Regarding the question of styles lost between ODF 1.2 and ODF 1.3, I have analysed the .odt files for all WDs from WD08 through to CSD02. The style that was lost (from WD13-03 onwards), and therefore affects the extraction of default attribute values, is a paragraph style: âDefault Valueâ. No character style was lost, since the character style âAttribute Valueâ is still applied where it should be. See, for example, Part 3, Â19.2 in CSD02.
From: firstname.lastname@example.org <email@example.com> On Behalf Of Svante Schubert
Sent: 28 May 2020 00:32
To: Paul Knight <firstname.lastname@example.org>
Subject: Re: [office] Re: URL to the XSLT being used to transform ODT 1.3 to HTML specification
Thanks, for the information that will help. I am going to compare the XSLT stylesheets.
If I am able to improve the XSLT and the resulting HTML outcome, would it be possible for the TC to exchange the existing none-normative HTML ODF 1.3 specification files from:
How is the situation if we want to add some characters styles to the normative ODF 1.3 ODT specification?
They existed in ODF 1.2 & were lost by regression.
They are used for automated extraction of ODF attribute default values from the ODF 1.3 ODT specification.
Does OASIS have a flow chart on evolving a specification to a standard?
These are likely editorial issue and as far as I know, only requires 14 days of review, right?
I used LibreOffice to export to html for the CS01 publication.
This is the version I used:
Version: 18.104.22.168 (x64)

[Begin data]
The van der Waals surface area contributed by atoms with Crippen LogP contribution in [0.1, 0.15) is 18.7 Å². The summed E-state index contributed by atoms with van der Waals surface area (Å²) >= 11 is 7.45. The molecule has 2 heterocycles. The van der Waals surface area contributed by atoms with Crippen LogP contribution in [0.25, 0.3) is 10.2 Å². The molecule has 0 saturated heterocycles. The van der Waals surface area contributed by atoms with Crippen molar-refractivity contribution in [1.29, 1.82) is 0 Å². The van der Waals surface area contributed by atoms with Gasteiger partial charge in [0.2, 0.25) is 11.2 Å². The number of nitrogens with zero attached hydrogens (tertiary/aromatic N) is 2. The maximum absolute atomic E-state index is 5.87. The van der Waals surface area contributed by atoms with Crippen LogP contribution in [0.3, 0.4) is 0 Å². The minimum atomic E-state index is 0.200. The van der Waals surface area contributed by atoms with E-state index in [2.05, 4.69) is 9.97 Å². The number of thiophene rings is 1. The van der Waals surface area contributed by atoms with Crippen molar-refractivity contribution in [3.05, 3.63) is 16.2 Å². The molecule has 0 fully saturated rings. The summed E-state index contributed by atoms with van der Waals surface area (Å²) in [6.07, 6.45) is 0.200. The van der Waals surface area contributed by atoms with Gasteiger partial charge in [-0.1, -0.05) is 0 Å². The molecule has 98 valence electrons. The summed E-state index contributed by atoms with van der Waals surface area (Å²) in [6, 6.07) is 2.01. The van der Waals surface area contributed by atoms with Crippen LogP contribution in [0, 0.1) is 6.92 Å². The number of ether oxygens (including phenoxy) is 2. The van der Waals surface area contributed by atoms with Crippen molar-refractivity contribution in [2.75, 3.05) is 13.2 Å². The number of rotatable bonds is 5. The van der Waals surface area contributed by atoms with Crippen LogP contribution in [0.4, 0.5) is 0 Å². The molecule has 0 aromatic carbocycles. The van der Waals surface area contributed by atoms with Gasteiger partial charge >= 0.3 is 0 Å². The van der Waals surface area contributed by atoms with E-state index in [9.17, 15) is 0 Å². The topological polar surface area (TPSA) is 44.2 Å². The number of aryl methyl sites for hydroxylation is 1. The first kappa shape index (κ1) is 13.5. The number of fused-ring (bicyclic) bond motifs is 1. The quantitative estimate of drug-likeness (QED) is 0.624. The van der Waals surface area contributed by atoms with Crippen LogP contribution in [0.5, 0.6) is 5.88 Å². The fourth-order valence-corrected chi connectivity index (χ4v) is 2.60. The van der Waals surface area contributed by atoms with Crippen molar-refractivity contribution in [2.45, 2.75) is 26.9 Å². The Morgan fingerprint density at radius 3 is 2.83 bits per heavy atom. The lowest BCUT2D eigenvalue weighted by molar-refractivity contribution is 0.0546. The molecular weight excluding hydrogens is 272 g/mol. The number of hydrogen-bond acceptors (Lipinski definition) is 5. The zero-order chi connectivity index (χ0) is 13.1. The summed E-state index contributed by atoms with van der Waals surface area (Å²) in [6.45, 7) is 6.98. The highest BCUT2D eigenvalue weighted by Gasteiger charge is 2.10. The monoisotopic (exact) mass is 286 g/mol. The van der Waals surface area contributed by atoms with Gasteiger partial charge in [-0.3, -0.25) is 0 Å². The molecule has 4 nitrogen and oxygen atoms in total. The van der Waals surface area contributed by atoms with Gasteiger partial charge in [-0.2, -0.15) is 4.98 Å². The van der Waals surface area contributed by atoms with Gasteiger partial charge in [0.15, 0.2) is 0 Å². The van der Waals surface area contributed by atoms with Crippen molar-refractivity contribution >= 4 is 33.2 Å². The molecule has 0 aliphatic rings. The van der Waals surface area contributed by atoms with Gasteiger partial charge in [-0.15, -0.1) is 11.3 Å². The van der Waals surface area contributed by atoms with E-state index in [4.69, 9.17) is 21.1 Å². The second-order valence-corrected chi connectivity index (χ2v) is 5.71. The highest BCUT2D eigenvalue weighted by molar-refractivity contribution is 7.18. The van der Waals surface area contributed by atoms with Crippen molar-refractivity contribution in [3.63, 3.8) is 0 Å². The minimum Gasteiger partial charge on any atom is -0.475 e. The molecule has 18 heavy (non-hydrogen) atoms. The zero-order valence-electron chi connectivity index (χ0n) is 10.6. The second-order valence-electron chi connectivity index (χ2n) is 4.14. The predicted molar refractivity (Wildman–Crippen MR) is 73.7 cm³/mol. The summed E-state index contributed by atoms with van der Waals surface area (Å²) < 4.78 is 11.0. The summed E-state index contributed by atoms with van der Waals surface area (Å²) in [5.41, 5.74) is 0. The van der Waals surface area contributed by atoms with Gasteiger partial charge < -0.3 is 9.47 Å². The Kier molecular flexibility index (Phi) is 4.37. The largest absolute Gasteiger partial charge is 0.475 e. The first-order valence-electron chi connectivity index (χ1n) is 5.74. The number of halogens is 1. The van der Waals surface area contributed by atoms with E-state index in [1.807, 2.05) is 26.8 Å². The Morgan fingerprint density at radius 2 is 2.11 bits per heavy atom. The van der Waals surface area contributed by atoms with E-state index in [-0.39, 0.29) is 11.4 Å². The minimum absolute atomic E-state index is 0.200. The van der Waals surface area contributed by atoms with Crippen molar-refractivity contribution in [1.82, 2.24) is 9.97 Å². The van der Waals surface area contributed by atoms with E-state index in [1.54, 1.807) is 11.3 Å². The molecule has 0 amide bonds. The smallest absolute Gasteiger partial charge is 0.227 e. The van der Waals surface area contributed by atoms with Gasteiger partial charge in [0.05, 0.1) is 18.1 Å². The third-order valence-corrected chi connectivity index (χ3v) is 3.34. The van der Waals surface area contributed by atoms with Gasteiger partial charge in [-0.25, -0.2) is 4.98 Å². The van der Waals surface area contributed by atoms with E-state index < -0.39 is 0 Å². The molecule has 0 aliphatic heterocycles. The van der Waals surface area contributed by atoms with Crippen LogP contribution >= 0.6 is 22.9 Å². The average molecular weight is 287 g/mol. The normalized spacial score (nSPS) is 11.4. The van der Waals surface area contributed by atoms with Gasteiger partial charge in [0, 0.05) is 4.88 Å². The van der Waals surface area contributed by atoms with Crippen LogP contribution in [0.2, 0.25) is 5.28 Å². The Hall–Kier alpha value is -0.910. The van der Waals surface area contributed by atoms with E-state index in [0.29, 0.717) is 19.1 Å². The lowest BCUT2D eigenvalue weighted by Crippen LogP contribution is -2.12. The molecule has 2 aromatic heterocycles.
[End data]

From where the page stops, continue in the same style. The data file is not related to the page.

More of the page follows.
Build ID: a64200df03143b798afd1ec74a12ab50359878ed
did you create the HTML ODF files as Francis assumed?
I am looking for the XSLT being used, to compare it with my old ones to fix some regressions.
Furthermore, the TC decided to enable a TC GitHub to have a better programmatic access to our files and enable automated regression tests.
What would be the next steps?
Sorry you havenât had a response to your posting of 14 May. I presume that youâre referring to CS01. I had no hand in preparing this HTML, so my guess is certainly no better than yours, but looking at the source of the HTML (itâs XHTML) Iâd say that it was all definitely converted using the XSLT built into LibreOffice, since I see the following comment at the top of each Part:
<!--This file was converted to xhtml by LibreOffice - see https://cgit.freedesktop.org/libreoffice/core/tree/filter/source/xslt for the code.-->
My guess is that Paul Knight at OASIS generated the XHTML in LibreOffice rather than by running the XSLT separately, but Patrick may know differently.
after 13 days I suspect the XSLT was taken directly from the LibreOffice that was installed on the editor's machine.
I am asking as I would like to compare that XSLT version used to create the ODF 1.3 HTML with the versions I have in my personal archive and I had been used for ODF 1.2.
Otherwise, I will compare my version with the latest version of LibreOffice.
The reason for the comparison are several regressions, that I have observed:
- Missing paragraph border
- Missing space in between heading text and heading number
- Untypical margin/padding of paragraphs
- Finally, I would like to write a script to remove the random ID of the content table (first below) and only use the methodical ID that is being inserted (second below,
for instance, the following two URLs point to the same <table:table-cell> declaration:
Dear ODF editors,
Could you please point me to the location of the latest / currently used XSL transformation stylesheets of the ODT 1.3 to HTML specification?
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